The Best Hikes for Photography in Norway (with Maps)

If you want to discover the Best Hikes for Photography in Norway…I hope you can find at least some here :)! Seriously Norway is so big that a lifetime will not be enough to explore it all. I’ll do my best to show my favorites, but I am approaching this task with a certain reverence.

What can you find in Norway? Mountains, Glaciers, Fjords, Northern Lights, the Midnight Sun, Wild Camping. Epic landscapes everywhere. These are the perfect ingredients for anyone loving the Great Outdoors and Photography.

Hesten a pointy mountain in the Norwegian island of Senja is one of the best hikes for photography in Norway.

Segla, Senja, Norway.

The country is more than 1770 km long, most of which is Mountain terrain and Fjords. This combination provides that unique mix of elements Norway is Famous for. In addition, this combination creates epic sceneries that cannot be found elsewhere.

I often daydream about my next trip to Norway, thinking about the next hike, the Northern Lights, and camping in the open. It’s the perfect gateway to get out of civilization and spend quality time immersed in nature.

And, of course, you’ll want to have your camera with you to capture those moments. Whenever I miss hiking in Norway, I take a quick look at the photos saved on my phone to briefly relive some of the moments spent there.

The best hikes for Photography in Norway, Tent on Ryten

My trusty ultralight Big Agnes Fly Creek UL HV on Ryten

Camping at Utakleiv

Camping with the Hilleberg Soulo at Utakleiv

Heck, I even miss the views from the airplane!

the Best hikes for Photography in Norway - airplane view

Somewhere over Northern Norway. Zoomed-in Mobile Shot. Regret not having the camera handy.

Map of the best hikes and Photography locations in Norway

As you can see I am currently focused on Northern Norway, the south will follow next year. here is the current map, which is being constantly updated:

Trip map courtesy of Wanderlog, a vacation planner app on iOS and Android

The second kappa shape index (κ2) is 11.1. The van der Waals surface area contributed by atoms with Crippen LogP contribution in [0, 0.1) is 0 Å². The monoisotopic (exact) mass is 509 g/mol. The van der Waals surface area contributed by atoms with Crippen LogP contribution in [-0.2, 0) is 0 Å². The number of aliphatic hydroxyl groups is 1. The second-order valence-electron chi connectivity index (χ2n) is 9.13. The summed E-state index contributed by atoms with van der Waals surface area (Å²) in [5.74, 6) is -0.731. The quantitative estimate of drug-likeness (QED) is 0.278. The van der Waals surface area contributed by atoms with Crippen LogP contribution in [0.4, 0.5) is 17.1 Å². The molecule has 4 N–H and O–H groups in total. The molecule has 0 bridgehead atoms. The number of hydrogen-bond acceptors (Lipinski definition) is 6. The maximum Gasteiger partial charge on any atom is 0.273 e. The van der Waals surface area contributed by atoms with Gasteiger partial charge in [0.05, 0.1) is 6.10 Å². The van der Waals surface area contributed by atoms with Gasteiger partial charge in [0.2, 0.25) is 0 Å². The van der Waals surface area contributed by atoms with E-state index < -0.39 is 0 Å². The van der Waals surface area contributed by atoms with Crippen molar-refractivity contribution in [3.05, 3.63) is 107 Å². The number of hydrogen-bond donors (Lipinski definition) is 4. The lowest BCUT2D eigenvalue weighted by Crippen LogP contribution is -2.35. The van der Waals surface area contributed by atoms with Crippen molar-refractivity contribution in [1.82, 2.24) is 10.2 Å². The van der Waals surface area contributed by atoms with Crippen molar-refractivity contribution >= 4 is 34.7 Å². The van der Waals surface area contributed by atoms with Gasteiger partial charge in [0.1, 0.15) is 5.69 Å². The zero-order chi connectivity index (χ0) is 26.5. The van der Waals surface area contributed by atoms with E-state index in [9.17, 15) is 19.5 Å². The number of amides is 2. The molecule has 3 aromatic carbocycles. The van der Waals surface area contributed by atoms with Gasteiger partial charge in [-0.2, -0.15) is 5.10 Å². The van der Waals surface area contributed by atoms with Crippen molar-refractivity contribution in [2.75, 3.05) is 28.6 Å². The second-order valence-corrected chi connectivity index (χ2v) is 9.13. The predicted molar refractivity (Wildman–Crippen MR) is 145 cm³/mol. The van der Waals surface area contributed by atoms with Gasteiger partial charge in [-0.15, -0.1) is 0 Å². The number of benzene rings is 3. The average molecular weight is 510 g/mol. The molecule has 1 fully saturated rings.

Hiking and Photography in Norway. Quick Tips:

You have probably heard the term “Allesmanretten“. This is every man’s right, the freedom to roam and enjoy the outdoors responsibly. It’s a big deal as this means recreational access rights are granted to unfenced lands.

  • You would need to be at least 150mt from the closes inhabited structure
  • Allesmanretten applies to one night only on private land. After that would need to seek permission from the landowner
  • Fires are prohibited between April 15th and September 15th in forested areas.

Most importantly, leave no traces. This is essential for everyone to enjoy the same environment and maintain its pristine state.

In terms of lenses, I would recommend bringing anything in the 14-200 range, a tripod, and any filter you may need to shoot seascape photos. The mountains are fantastic, but you’d also want to shoot some seascapes along the way.

If you have one, bring a drone too, but make sure you have the proper permission and insurance for the type of drone you fly. If the weight of your drone is 250 grams or more, you will need to register and take a test. You can do so here. The test is about 30/40 Euros, or it was in 2021. Hey, once you complete it, you can proudly exhibit your Norwegian drone license to everyone! Pretty cool thing to have if you ask me:

Drone license Norway


As mentioned earlier, Norway is a big country. However, you can rent a car to travel within specific areas, like the Lofoten Islands. If you plan to visit different regions in the north or south of the country, you are probably better off taking domestic flights and renting a car locally when you need one.

  • If you are looking for a Car rental, I would recommend to search for & compare the best deals on Discover Cars. Here you can compare the prices of all the major car rental companies and find the very best deals.

On the other hand, if your goal is to travel for the whole length of the country, you are in for a very long but fantastic trip!


I would recommend familiarising yourself with the content on the official Visit Norway website here.

To provide a few general guidelines, it’s best to come equipped with clothing for all seasons if you are planning on Mountain hiking. Rainproof gear is essential, both for yourself and your backpack. Wear sturdy broken-in hiking boots. Finally, bring more water and food than you think you’ll need.

Remote areas may not have mobile coverage, so plan for that. Additionally, I would highly recommend bringing your GPS device rather than relying on mobile apps. Navigating with those will drain your battery very soon. Dedicated GPS devices are also way more accurate.

Adequate camping gear is a must for camping in the wilderness.

Keep an eye on the weather using or their app; in my experience, it’s pretty good.

Conclusion – The Best hikes for Photography in Norway

Norway is a country where you will have some of the best times of your life hiking and photographing the outdoors. If you have a lot of time at your disposal, you can travel across the country in a Camper Van or an RV. Otherwise, it’s probably best to pick every one area at a time (or two if they are close) and explore them as much as possible.

Now you’re ready to discover some of the best photo hikes Norway offers!